The European Commission has bowed to local knowledge as it passes the decision over Germany's proposed single cable TV network to the federal cartel office.
One-time state monopoly, Deutsche Telekom installed Germany's cable network during the 1990s but then sold it as four separate businesses following its privatisation.
The last of the four cable firms, Kabel Deutschland, was sold only last year for over €1.7 billion ($2bn; £1.1bn) to the aggressively expansionist consortium of Goldman Sachs Capital Partners, Apax Partners and Providence Equity. KD now wants to acquire its three former siblings for €2.7bn.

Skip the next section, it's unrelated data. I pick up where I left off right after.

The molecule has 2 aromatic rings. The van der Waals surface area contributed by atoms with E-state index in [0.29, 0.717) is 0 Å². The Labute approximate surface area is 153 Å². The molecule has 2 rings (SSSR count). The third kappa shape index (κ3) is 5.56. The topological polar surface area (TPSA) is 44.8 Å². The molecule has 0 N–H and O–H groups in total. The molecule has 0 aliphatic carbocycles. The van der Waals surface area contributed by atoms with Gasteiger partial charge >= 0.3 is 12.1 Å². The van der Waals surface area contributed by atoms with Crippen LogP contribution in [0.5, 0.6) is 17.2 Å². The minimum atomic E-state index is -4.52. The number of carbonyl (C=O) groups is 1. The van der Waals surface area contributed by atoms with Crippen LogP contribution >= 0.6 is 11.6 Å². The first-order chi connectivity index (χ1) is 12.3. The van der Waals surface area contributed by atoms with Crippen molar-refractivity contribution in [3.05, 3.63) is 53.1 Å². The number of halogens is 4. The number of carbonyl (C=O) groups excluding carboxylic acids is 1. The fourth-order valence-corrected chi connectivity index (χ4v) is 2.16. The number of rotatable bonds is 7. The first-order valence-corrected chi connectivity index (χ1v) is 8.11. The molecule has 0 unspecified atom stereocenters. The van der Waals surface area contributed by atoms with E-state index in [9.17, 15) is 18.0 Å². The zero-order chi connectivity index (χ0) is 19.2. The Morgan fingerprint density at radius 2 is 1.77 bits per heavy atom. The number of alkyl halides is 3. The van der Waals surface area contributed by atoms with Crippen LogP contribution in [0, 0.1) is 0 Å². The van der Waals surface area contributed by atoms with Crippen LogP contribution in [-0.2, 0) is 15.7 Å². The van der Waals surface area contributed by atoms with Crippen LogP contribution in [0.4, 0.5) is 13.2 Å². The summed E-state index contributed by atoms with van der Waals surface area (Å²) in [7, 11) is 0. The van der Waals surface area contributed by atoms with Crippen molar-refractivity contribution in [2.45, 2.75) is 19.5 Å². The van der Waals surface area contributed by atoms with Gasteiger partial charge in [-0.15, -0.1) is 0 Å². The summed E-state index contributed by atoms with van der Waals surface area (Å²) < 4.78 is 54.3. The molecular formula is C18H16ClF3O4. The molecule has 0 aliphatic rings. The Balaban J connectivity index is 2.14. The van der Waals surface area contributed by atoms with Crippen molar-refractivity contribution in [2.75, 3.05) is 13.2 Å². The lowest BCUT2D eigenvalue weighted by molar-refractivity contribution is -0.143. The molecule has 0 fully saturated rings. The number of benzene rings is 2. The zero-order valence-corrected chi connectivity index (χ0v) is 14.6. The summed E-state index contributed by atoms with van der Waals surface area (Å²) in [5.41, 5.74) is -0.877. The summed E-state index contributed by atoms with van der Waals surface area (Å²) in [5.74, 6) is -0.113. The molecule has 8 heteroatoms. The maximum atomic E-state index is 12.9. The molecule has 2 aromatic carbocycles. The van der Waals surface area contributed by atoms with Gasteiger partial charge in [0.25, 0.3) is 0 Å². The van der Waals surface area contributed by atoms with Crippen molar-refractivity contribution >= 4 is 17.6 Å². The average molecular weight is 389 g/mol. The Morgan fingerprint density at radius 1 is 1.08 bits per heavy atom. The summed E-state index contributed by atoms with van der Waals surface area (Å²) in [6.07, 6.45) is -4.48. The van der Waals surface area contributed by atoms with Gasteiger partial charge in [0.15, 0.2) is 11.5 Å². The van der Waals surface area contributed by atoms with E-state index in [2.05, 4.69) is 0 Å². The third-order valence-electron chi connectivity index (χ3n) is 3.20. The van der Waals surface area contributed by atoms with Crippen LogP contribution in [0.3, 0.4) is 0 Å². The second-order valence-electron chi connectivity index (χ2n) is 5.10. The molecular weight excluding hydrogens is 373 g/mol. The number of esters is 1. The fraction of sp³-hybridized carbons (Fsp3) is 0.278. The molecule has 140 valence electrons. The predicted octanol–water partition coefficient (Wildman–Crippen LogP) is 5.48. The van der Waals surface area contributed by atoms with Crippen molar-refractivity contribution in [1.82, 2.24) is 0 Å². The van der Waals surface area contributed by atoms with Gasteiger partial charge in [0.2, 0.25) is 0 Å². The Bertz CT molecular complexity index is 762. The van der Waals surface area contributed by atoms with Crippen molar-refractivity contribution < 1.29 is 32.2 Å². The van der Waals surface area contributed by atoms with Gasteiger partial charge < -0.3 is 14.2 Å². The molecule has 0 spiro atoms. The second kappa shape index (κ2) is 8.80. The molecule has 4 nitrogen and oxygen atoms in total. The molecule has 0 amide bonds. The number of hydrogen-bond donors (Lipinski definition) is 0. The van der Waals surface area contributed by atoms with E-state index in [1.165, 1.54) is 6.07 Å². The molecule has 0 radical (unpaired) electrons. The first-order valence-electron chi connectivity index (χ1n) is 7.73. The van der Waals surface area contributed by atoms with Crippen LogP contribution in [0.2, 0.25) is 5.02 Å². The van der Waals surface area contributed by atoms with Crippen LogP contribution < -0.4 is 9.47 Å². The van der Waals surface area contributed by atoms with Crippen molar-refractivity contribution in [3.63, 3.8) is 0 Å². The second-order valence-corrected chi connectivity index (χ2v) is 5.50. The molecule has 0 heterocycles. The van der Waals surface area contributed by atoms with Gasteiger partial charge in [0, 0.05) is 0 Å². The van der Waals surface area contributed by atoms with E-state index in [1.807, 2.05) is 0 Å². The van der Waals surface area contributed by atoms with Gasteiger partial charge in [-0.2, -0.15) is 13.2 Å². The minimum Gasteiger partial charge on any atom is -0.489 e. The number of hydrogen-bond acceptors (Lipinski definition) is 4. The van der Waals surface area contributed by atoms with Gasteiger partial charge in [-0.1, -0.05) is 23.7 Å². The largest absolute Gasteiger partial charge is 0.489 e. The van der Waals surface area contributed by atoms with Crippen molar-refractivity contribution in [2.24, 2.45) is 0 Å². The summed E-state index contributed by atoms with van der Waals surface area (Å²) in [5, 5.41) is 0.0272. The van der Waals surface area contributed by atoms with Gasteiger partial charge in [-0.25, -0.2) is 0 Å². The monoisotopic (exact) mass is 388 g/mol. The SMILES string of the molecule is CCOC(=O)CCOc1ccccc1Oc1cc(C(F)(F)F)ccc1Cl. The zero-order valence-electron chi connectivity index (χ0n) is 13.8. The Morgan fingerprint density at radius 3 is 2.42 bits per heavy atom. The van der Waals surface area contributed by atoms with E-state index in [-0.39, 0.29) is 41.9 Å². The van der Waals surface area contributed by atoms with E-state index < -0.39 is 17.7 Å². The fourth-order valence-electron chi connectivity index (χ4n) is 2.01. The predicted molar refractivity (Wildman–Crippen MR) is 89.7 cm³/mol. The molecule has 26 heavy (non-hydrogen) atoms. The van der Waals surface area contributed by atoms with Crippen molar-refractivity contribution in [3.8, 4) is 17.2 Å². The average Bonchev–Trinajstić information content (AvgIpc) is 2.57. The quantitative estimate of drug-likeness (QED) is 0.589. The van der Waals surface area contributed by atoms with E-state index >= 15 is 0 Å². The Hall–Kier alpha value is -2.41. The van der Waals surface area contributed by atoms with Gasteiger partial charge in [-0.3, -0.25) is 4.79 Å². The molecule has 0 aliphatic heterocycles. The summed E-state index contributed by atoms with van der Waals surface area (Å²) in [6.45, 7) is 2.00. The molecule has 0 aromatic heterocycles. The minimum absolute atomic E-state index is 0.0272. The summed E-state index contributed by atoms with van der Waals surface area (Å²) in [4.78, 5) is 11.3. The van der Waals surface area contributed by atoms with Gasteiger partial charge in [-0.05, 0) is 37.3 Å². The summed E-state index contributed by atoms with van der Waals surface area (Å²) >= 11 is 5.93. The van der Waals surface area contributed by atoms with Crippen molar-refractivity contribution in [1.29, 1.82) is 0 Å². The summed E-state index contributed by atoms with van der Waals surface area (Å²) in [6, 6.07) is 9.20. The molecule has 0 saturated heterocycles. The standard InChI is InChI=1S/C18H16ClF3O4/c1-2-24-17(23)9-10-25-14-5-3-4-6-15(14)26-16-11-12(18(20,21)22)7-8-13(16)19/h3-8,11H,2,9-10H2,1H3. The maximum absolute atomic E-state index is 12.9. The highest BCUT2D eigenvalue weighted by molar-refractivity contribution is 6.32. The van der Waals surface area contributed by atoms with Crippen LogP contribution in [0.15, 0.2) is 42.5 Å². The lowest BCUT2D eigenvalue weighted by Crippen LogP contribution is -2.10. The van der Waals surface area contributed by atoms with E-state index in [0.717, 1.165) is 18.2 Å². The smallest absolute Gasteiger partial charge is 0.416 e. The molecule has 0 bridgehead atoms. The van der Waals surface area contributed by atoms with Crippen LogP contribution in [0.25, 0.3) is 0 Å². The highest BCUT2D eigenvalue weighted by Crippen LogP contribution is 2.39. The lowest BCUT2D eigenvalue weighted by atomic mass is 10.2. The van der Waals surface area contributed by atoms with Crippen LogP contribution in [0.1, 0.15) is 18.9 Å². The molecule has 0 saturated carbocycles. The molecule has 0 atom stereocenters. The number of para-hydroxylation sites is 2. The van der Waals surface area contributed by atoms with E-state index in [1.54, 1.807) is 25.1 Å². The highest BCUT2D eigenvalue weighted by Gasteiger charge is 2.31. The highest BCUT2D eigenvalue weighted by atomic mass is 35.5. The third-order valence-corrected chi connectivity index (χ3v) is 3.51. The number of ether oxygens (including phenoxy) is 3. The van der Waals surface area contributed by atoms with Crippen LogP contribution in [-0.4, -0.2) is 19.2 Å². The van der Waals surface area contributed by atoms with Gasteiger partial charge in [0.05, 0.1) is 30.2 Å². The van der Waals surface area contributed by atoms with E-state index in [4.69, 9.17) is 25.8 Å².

The mooted merger is officially a matter for the EC, but the latter deem approval of the deal to require "examination of local markets and specific national circumstances". It has accordingly passed the decision to the German cartel office.
KD now hopes to win over the national watchdog, perhaps citing its €500m investment scheme for high-speed internet access and telephone services. But KD will first have to overcome the cartel office's concerns over the reduced competition a unified network would bring – the four cable firms currently serve 27m German households.
Data sourced from: MediaGuardian.co.uk; additional content by WARC staff